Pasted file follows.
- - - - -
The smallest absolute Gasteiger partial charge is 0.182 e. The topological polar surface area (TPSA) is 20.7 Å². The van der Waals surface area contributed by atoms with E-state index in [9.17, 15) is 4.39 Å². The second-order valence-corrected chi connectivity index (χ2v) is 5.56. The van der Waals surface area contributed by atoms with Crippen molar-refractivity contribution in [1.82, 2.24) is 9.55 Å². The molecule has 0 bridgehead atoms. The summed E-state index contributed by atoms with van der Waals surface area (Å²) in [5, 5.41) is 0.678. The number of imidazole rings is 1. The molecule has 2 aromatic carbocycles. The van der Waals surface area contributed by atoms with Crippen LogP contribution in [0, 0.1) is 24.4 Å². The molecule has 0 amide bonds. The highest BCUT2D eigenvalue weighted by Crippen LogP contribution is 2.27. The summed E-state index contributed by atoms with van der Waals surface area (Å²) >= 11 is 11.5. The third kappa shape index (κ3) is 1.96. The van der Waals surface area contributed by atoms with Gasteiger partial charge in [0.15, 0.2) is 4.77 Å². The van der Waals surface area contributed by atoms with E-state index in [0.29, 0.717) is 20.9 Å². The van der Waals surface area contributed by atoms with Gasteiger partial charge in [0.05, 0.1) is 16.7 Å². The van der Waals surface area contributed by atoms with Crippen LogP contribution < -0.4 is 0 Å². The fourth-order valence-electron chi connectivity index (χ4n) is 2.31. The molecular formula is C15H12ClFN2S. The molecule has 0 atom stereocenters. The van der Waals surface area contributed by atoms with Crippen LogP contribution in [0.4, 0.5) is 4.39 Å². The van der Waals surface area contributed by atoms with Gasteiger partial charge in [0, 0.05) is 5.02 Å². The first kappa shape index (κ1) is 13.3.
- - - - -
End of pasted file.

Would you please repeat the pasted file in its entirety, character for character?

The smallest absolute Gasteiger partial charge is 0.182 e. The topological polar surface area (TPSA) is 20.7 Å². The van der Waals surface area contributed by atoms with E-state index in [9.17, 15) is 4.39 Å². The second-order valence-corrected chi connectivity index (χ2v) is 5.56. The van der Waals surface area contributed by atoms with Crippen molar-refractivity contribution in [1.82, 2.24) is 9.55 Å². The molecule has 0 bridgehead atoms. The summed E-state index contributed by atoms with van der Waals surface area (Å²) in [5, 5.41) is 0.678. The number of imidazole rings is 1. The molecule has 2 aromatic carbocycles. The van der Waals surface area contributed by atoms with Crippen LogP contribution in [0, 0.1) is 24.4 Å². The molecule has 0 amide bonds. The highest BCUT2D eigenvalue weighted by Crippen LogP contribution is 2.27. The summed E-state index contributed by atoms with van der Waals surface area (Å²) >= 11 is 11.5. The third kappa shape index (κ3) is 1.96. The van der Waals surface area contributed by atoms with Gasteiger partial charge in [0.15, 0.2) is 4.77 Å². The van der Waals surface area contributed by atoms with E-state index in [0.29, 0.717) is 20.9 Å². The van der Waals surface area contributed by atoms with Gasteiger partial charge in [0.05, 0.1) is 16.7 Å². The van der Waals surface area contributed by atoms with Crippen LogP contribution < -0.4 is 0 Å². The fourth-order valence-electron chi connectivity index (χ4n) is 2.31. The molecular formula is C15H12ClFN2S. The molecule has 0 atom stereocenters. The van der Waals surface area contributed by atoms with Crippen LogP contribution in [0.4, 0.5) is 4.39 Å². The van der Waals surface area contributed by atoms with Gasteiger partial charge in [0, 0.05) is 5.02 Å². The first kappa shape index (κ1) is 13.3.